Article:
Suffolk churches are facing a Covid crisis
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In a frank interview Church of England bishop Martin Seeley talks to our reporter James Marston
Suffolk’s senior clerics are set to ask for £500,000 in donations to help plug a £1million Covid cash shortfall and ensure the church can carry on serving the county’s hardest hit communities, it has been announced.
Bishop Martin Seeley and bishop Mike Harrison are writing to 1,000 “Suffolk saints” to ask for their help in supporting clergy and congregations in the most deprived parts of the county.
Bishop Martin, Bishop of St Edmundsbury and Ipswich, said the Church of England diocese – an area which includes most of Suffolk’s 450 or so parishes – is facing a funding shortfall due to Covid-19.
He said: “We have worked hard these past five years to make our finances sustainable in the long term and turn a deficit into a modest surplus but, as a result of Covid-19 we are now facing un unprecedented deficit of £1.6million this year and likely a similar sum next.
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The bishop who is the leader of the diocese’s 150 strong clergy, said the church commissioners, which manages the historic assets of the national Church of England, have stepped in offering a grant of £600,000 to the diocese, reducing the funding shortfall to £1million.
Bishop Martin added: “Every church in the county essentially has to support itself, paying for their clergy as well as maintaining the worship and outreach activity and buildings.
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“Through these last eight months, we have seen the network of clergy and congregations across Suffolk respond with incredible speed and generosity to the needs of their communities. It is these very churches in communities of greatest need in Suffolk that are hardest hit, losing income from events, hall bookings and individuals.”
Bishop Martin, who was consecrated Bishop in 2015, said the diocese finances, which had historically been kept afloat by the sale of clergy housing, had improved in recent years. He said: “We had recently made a surplus without having to sell vicarages. I do not think we are back to square one as we now have the financial foundations in place.”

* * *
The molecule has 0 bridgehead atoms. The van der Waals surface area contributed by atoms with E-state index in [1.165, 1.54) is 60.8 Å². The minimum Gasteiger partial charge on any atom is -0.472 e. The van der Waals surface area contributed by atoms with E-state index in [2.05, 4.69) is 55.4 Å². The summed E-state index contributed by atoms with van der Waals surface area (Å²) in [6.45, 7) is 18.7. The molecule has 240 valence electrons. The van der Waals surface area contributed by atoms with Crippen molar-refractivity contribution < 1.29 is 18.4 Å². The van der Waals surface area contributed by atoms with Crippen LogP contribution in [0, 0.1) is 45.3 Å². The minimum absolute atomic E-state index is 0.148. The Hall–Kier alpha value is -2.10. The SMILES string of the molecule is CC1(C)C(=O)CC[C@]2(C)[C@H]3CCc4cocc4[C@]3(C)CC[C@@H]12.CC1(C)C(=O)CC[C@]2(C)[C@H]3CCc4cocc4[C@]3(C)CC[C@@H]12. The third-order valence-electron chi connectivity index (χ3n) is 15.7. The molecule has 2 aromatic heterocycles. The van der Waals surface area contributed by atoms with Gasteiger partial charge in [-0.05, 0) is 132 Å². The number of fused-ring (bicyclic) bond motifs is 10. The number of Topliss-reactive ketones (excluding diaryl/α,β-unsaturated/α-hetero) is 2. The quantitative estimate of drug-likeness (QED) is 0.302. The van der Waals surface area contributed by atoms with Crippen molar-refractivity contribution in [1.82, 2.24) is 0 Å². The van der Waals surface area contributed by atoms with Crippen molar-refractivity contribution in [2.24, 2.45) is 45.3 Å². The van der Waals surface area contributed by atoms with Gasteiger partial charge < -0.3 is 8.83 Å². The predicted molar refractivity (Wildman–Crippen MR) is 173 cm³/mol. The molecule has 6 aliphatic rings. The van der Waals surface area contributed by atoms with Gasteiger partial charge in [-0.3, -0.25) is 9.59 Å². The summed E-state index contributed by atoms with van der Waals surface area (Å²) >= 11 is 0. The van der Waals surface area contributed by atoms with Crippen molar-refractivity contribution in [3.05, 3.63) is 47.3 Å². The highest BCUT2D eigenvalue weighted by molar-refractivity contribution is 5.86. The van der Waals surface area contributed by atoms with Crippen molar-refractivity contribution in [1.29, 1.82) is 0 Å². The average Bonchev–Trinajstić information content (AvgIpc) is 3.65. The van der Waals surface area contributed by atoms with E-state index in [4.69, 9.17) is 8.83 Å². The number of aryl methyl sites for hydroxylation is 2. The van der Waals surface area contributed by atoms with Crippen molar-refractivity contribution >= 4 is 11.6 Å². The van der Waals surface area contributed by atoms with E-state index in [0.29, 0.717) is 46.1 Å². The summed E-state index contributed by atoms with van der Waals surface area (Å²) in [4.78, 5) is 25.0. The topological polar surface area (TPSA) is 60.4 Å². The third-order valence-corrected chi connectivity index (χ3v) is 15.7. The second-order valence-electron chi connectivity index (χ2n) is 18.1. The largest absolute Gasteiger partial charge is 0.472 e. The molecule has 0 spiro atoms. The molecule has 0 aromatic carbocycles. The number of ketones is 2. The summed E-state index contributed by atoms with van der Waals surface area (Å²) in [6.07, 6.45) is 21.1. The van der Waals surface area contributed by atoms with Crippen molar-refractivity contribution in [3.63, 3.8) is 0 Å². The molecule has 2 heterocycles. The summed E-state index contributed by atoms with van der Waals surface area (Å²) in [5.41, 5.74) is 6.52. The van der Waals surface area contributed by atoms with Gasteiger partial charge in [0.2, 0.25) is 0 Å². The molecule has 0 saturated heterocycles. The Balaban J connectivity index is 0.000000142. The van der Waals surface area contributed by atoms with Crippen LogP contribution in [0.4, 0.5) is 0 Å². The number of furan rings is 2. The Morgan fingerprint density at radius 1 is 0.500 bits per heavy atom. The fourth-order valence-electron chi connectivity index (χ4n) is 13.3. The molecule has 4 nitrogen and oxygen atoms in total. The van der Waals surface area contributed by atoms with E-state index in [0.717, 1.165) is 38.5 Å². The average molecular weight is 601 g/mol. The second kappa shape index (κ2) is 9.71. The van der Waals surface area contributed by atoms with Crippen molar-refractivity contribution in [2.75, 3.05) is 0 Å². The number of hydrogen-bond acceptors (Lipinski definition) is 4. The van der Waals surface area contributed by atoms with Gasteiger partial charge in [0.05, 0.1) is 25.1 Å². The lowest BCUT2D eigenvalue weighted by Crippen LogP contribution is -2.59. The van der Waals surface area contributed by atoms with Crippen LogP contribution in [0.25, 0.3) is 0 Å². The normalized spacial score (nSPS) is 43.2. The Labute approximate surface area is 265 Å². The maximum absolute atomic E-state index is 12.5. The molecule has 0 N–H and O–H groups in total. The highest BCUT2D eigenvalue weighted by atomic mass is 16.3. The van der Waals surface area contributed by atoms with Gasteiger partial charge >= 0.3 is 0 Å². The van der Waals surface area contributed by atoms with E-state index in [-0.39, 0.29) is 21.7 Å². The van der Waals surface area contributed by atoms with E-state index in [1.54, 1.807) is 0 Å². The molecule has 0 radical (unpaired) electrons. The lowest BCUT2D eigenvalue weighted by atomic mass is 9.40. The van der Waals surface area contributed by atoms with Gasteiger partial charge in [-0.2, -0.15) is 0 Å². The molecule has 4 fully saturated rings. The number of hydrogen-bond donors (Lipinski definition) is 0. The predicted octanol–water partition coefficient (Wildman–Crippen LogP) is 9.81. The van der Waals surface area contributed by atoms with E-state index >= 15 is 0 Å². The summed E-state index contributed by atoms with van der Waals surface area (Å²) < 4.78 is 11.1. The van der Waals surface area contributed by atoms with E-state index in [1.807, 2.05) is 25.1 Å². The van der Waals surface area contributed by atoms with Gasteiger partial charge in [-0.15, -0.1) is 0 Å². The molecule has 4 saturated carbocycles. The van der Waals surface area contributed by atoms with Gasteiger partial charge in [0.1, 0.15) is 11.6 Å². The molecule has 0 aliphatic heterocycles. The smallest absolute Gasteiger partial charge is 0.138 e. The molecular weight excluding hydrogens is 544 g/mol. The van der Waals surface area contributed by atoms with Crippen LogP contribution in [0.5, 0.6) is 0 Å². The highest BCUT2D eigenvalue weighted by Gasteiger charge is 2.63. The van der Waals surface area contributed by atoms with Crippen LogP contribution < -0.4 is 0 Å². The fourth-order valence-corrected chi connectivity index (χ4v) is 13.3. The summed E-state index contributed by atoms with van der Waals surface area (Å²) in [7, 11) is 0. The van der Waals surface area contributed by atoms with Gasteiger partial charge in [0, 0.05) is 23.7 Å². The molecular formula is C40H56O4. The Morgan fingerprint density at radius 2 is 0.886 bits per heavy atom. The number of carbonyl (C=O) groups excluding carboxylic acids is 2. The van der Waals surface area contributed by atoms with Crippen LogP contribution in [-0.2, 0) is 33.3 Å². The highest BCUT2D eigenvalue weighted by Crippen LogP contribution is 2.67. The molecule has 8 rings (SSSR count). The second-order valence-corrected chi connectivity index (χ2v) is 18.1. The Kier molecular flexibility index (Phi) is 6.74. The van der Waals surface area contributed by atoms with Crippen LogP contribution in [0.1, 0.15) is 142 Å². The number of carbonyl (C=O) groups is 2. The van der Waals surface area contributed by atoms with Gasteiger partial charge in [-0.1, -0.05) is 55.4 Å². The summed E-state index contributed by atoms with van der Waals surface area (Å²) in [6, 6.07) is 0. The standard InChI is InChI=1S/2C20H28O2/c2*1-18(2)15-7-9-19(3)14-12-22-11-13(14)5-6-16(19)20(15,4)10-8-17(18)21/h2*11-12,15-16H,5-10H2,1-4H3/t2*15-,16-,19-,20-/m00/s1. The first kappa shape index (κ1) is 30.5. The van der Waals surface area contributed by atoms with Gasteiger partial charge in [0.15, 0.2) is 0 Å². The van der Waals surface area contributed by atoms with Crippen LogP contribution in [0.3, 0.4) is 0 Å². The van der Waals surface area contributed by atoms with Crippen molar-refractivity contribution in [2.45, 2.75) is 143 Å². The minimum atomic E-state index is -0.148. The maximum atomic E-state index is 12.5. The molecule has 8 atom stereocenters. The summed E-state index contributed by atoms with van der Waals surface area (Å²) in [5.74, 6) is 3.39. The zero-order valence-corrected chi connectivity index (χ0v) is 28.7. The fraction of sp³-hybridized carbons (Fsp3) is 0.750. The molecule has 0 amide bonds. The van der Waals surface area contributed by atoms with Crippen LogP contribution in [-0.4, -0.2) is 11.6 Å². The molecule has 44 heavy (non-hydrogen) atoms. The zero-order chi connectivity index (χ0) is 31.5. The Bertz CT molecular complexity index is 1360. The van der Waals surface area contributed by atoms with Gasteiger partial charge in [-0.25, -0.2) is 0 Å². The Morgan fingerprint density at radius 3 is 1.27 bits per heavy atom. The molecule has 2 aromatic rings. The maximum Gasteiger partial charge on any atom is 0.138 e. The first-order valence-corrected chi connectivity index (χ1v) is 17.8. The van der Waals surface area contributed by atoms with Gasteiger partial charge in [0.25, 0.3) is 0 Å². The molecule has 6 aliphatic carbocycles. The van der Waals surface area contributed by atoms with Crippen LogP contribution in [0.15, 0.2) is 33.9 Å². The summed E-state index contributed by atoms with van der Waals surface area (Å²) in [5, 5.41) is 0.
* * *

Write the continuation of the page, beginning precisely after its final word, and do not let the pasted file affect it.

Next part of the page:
The bishop also said he had no intention of closing churches or reducing clergy numbers.
He added: “I cannot see how we can sustain the life of the church in Suffolk with fewer clergy than we have, and closing churches isn’t the answer. We are committed to maintaining a presence in every community, and we have seen over these last months how vital this has been. This is why we are asking friends of the church and of the diocese for help.”
The bishop said the diocese hopes to raise some of the cash by Christmas to help churches continue to serve communities over the winter period.
He added: “I have visited churches and communities across the county in recent weeks and I am encouraged by the work I have seen that is going on. This year people have shown that Suffolk is a place which understands life is about other people rather than simply looking out for ourselves. It is a measure of our faith that we love God and love our neighbour.”
Bishop Martin, who has spoken publicly of his disappointment at the closure of churches in lockdown two, said statistical evidence from internet searches suggested the Covid pandemic had inspired people to ask questions about faith and spirituality in recent months.
He added: “People across Suffolk have responded to online church and they are participating in new ways”.
“People who want to find out more can do so without having to cross a threshold. I think when things we are used to and familiar with a stripped away we look at what’s left and ask questions about our lives and about God. The experience of faith sustains and encourages people with a sense of purpose and that enables people to live through these strange times.”
The church during Covid
The Bishop of Dunwich, Mike Harrison, said the church in Suffolk had responded to the Covid pandemic with a wide variety of measures to support communities and those most in need.
He added: “During lockdown churches across the county have been working hard to support their communities, with food banks and pop-up shops, telephone trees for care and support, food parcel deliveries, prescription collections, meal services, as well as a range of pastoral care to the sick, lonely and struggling.
“However without regular services, churches and service collections churches across the county have taken a considerable financial hit.